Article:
• Mostly NoSQL databases differ from relational databases in their data model. These systems are classified into 4 groups.A. Key Value StoresKey value stores are similar to maps or dictionaries where data is addressed by a unique key.B. Document StoresDocument Stores encapsulate key value pairs in JSON or JSON like documents. Within documents, keys have to be unique. In contrast to key value stores,values are not opaque to the system and can be queried as well. Therefore, complex data structures like nested objects can be handled more conveniently. Storing data in interpretable JSONdocuments have the additional advantage of supporting data types, which makes document stores very developer-friendly. C. Column Family StoresColumn Family Stores are also known as column oriented stores, extensible record stores and wide columnar stores.D. Graph databasesKey value stores, document stores and column family stores have in common, that they do store denormalized data in order to gain advantages in distribution.In contrast to relational databases and the already introduced key oriented NoSQL databases, graph databases are specialized on efficient management of heavily linked data.NoSQL databases differ strongly in their offered query functionalities. Besides considering the supported data model and how it influences queries on specific attributes, it isnecessary to have a closer look on the offered interfaces in order to find a suitable database for a specific use case. If a simple, language unspecific API is required, REST interfacescan be a suitable solution especially for web applications, whereas performance critical queries should be exchanged over language specific APls which are available for nearly every common programming language like Java. Query languages offering a higher abstraction level in order to reduce complexity. Therefore, their use is very helpful when more complicated queries should be handled. If calculation intensive queries over large datasets are required, MapReduce frameworks should be used.Multiversion concurrency control (MVCC) relaxes strict consistency in favor of performance. Concurrent access is not managed with locks but by organization of many unmodifiable chronological ordered versions.In order to support transactions without reserving multiple datasets for exclusive access, optimistic locking is provided by many stores. Before changed data is committed, each transaction checks, whether another transactions made any conflicting modifications to the same datasets.NoSQL databases differ in their way they distribute data on multiple machines. Since data models of key value stores, document stores and column family stores are key oriented, the two common partition strategies are based on keys, too.The first strategy distributes datasets by the range of their keys. A routing server splits the whole keyset into blocks andallocates these blocks to different nodes. Afterwards, one node is responsible for storage and request handling of his specifickey ranges. In order to find a certain key, clients have to contact the routing server for getting the partition table.Higher availability and much simpler cluster architecture can be achieved with the second distributionstrategy called consistent hashing [27]. In this shared nothing architecture, there exists no single point of failure. In contrastto range based partitioning, keys are distributed by using hash functions. Since every server is responsible for a certain hashregion, addresses of certain keys within the cluster can be calculated very fast. Good hash functions distribute keysintuitively even wherefore an additional load balancer is not required.In addition to better read performance through load balancing, replication brings also better availability and durability, because failing nodes can be replaced by otherservers. Since distributed databases should be able to cope with temporary node and network failures, only full availability or full consistency can be guaranteed atone time in distributed systems. If all replicas of a master server were updated synchronously, the system would not be available until all slaves had committed a write operation. Ifmessages got lost due to network problems, the system would not be available for a longer period of time. For platformswhich rely on high availability, this solution is not suitable ?ecause even a few milliseconds of latency can have big Influences on user behavior.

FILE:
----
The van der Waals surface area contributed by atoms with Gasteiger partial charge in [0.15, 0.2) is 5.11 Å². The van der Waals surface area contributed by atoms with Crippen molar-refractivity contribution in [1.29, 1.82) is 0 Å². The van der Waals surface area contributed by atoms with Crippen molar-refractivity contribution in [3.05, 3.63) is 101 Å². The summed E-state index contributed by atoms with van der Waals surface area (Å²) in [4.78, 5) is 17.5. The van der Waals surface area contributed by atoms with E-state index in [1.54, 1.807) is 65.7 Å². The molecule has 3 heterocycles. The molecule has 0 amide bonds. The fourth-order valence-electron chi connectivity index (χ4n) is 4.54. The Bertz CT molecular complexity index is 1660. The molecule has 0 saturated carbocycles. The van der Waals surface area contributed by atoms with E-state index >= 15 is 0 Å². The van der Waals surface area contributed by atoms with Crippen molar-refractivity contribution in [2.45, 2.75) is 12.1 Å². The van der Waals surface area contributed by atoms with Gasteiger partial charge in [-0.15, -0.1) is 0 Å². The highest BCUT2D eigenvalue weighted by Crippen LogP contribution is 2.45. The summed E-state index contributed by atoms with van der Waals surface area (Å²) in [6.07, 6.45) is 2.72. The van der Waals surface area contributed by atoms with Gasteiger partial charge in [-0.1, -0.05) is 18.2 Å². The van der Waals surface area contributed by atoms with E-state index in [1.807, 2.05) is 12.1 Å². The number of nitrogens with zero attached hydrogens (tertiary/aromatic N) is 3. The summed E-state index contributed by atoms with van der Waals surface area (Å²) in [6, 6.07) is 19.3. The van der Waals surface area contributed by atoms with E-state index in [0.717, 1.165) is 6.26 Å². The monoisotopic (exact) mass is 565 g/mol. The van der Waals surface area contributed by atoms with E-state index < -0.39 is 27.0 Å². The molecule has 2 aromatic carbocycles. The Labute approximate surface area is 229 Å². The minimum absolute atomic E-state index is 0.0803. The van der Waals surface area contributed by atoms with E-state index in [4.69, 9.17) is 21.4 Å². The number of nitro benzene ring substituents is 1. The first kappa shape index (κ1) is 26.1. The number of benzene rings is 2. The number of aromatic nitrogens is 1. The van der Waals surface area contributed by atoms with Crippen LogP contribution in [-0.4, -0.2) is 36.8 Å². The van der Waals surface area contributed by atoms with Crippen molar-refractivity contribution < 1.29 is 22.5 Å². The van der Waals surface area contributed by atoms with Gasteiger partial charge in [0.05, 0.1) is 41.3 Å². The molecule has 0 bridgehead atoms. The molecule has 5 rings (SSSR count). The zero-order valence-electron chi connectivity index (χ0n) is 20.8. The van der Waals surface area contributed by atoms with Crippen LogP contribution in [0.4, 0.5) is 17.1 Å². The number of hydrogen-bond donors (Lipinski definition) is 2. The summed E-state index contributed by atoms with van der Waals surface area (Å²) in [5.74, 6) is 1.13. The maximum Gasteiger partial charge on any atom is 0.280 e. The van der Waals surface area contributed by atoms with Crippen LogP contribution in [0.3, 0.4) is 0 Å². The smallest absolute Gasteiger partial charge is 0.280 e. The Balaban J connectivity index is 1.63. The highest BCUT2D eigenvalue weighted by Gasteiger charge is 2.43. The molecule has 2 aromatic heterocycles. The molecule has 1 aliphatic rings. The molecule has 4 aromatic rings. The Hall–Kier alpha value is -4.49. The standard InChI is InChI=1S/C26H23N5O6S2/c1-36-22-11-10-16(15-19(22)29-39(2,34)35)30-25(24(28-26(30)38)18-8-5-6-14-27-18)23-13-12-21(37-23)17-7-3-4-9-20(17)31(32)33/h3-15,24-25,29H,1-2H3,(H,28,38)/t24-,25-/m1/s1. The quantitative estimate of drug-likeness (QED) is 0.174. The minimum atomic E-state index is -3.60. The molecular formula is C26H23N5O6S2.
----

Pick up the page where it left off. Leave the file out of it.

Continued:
• For benchmarking, we used Yahoo Cloud Serving Benchmark, which consists of the following components:a framework with a workload generatora set of workload scenariosThe workload defines the data that will be loaded into the database during the loading phase, and the operations that will be executed against the data set during the transaction phase.ypically, a workload is a combination of: Workload java class (subclass of com.yahoo.ycsb.Workload) Parameter file (in the Java Properties format)Because the properties of the dataset must be known during the loading phase (so that the proper kind of record can be constructed and inserted) and during the transaction phase (so that the correct record ids and fields can be referred to) a single set of properties is shared among both phases. Thus the parameter file is used in both phases. The workload java class uses those properties to either insert records (loading phase) or execute transactions against those records (transaction phase). We have measured database performance under certain types of workloads. A workload was defined by different distributions assigned to the two main choices:which operation to performwhich record to read or write Operations against a data store were randomly selected and could be of the following types:Insert: Inserts a new record.Update: Updates a record by replacing the value of one field.Read: Reads a record, either one randomly selected field, or all fields.Scan: Scans records in order, starting at a randomly selected record key. The number of records to scan is also selected randomly from the range between 1 and 100.